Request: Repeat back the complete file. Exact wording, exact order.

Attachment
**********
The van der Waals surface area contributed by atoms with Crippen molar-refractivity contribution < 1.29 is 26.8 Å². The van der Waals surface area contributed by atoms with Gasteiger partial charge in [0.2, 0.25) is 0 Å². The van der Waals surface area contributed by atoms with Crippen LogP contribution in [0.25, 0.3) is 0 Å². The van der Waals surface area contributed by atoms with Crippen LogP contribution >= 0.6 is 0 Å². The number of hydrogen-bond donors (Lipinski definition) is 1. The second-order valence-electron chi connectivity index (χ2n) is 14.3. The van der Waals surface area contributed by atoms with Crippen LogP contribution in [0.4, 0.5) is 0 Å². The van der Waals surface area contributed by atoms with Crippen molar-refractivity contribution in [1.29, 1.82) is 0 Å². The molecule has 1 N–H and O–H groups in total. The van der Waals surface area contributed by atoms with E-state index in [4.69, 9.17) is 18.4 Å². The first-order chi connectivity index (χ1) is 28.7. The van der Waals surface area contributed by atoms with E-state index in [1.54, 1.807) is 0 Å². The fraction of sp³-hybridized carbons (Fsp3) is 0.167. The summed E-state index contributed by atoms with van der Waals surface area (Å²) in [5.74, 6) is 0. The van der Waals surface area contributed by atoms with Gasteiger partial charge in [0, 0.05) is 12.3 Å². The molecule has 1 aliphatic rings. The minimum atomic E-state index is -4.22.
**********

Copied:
The van der Waals surface area contributed by atoms with Crippen molar-refractivity contribution < 1.29 is 26.8 Å². The van der Waals surface area contributed by atoms with Gasteiger partial charge in [0.2, 0.25) is 0 Å². The van der Waals surface area contributed by atoms with Crippen LogP contribution in [0.25, 0.3) is 0 Å². The van der Waals surface area contributed by atoms with Crippen LogP contribution >= 0.6 is 0 Å². The number of hydrogen-bond donors (Lipinski definition) is 1. The second-order valence-electron chi connectivity index (χ2n) is 14.3. The van der Waals surface area contributed by atoms with Crippen LogP contribution in [0.4, 0.5) is 0 Å². The van der Waals surface area contributed by atoms with Crippen molar-refractivity contribution in [1.29, 1.82) is 0 Å². The molecule has 1 N–H and O–H groups in total. The van der Waals surface area contributed by atoms with E-state index in [4.69, 9.17) is 18.4 Å². The first-order chi connectivity index (χ1) is 28.7. The van der Waals surface area contributed by atoms with E-state index in [1.54, 1.807) is 0 Å². The fraction of sp³-hybridized carbons (Fsp3) is 0.167. The summed E-state index contributed by atoms with van der Waals surface area (Å²) in [5.74, 6) is 0. The van der Waals surface area contributed by atoms with Gasteiger partial charge in [0, 0.05) is 12.3 Å². The molecule has 1 aliphatic rings. The minimum atomic E-state index is -4.22.